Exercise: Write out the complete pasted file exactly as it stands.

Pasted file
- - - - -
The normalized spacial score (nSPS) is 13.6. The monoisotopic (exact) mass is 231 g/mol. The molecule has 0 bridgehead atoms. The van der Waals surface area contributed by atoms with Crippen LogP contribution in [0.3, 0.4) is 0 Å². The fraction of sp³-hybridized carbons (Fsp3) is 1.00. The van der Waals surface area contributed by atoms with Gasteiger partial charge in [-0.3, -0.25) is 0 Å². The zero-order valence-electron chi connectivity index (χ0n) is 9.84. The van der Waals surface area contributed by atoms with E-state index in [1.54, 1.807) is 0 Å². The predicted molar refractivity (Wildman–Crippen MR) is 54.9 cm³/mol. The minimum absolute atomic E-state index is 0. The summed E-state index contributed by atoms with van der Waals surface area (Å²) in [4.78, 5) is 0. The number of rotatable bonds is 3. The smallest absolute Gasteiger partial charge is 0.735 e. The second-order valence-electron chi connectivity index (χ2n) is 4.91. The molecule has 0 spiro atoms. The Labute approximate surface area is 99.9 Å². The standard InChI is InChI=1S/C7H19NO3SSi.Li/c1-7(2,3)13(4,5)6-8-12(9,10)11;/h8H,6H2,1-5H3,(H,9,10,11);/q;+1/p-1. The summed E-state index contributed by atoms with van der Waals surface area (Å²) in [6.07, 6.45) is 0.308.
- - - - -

The normalized spacial score (nSPS) is 13.6. The monoisotopic (exact) mass is 231 g/mol. The molecule has 0 bridgehead atoms. The van der Waals surface area contributed by atoms with Crippen LogP contribution in [0.3, 0.4) is 0 Å². The fraction of sp³-hybridized carbons (Fsp3) is 1.00. The van der Waals surface area contributed by atoms with Gasteiger partial charge in [-0.3, -0.25) is 0 Å². The zero-order valence-electron chi connectivity index (χ0n) is 9.84. The van der Waals surface area contributed by atoms with E-state index in [1.54, 1.807) is 0 Å². The predicted molar refractivity (Wildman–Crippen MR) is 54.9 cm³/mol. The minimum absolute atomic E-state index is 0. The summed E-state index contributed by atoms with van der Waals surface area (Å²) in [4.78, 5) is 0. The number of rotatable bonds is 3. The smallest absolute Gasteiger partial charge is 0.735 e. The second-order valence-electron chi connectivity index (χ2n) is 4.91. The molecule has 0 spiro atoms. The Labute approximate surface area is 99.9 Å². The standard InChI is InChI=1S/C7H19NO3SSi.Li/c1-7(2,3)13(4,5)6-8-12(9,10)11;/h8H,6H2,1-5H3,(H,9,10,11);/q;+1/p-1. The summed E-state index contributed by atoms with van der Waals surface area (Å²) in [6.07, 6.45) is 0.308.